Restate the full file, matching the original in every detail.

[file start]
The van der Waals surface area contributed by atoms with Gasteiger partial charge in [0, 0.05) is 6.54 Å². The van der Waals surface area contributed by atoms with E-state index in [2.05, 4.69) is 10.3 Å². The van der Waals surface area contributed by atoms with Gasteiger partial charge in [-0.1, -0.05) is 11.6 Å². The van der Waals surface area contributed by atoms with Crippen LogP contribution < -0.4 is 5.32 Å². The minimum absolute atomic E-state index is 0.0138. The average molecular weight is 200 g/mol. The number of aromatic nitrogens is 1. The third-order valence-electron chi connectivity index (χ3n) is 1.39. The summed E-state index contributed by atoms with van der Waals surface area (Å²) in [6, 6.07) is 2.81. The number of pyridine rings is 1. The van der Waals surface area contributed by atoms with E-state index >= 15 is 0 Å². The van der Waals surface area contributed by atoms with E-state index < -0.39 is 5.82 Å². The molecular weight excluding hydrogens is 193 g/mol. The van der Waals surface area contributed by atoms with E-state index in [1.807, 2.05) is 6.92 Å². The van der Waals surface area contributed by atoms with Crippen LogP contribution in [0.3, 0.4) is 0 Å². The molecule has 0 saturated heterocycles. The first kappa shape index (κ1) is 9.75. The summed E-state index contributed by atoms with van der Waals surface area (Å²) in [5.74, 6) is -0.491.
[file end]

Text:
The van der Waals surface area contributed by atoms with Gasteiger partial charge in [0, 0.05) is 6.54 Å². The van der Waals surface area contributed by atoms with E-state index in [2.05, 4.69) is 10.3 Å². The van der Waals surface area contributed by atoms with Gasteiger partial charge in [-0.1, -0.05) is 11.6 Å². The van der Waals surface area contributed by atoms with Crippen LogP contribution < -0.4 is 5.32 Å². The minimum absolute atomic E-state index is 0.0138. The average molecular weight is 200 g/mol. The number of aromatic nitrogens is 1. The third-order valence-electron chi connectivity index (χ3n) is 1.39. The summed E-state index contributed by atoms with van der Waals surface area (Å²) in [6, 6.07) is 2.81. The number of pyridine rings is 1. The van der Waals surface area contributed by atoms with E-state index >= 15 is 0 Å². The van der Waals surface area contributed by atoms with E-state index < -0.39 is 5.82 Å². The molecular weight excluding hydrogens is 193 g/mol. The van der Waals surface area contributed by atoms with E-state index in [1.807, 2.05) is 6.92 Å². The van der Waals surface area contributed by atoms with Crippen LogP contribution in [0.3, 0.4) is 0 Å². The molecule has 0 saturated heterocycles. The first kappa shape index (κ1) is 9.75. The summed E-state index contributed by atoms with van der Waals surface area (Å²) in [5.74, 6) is -0.491.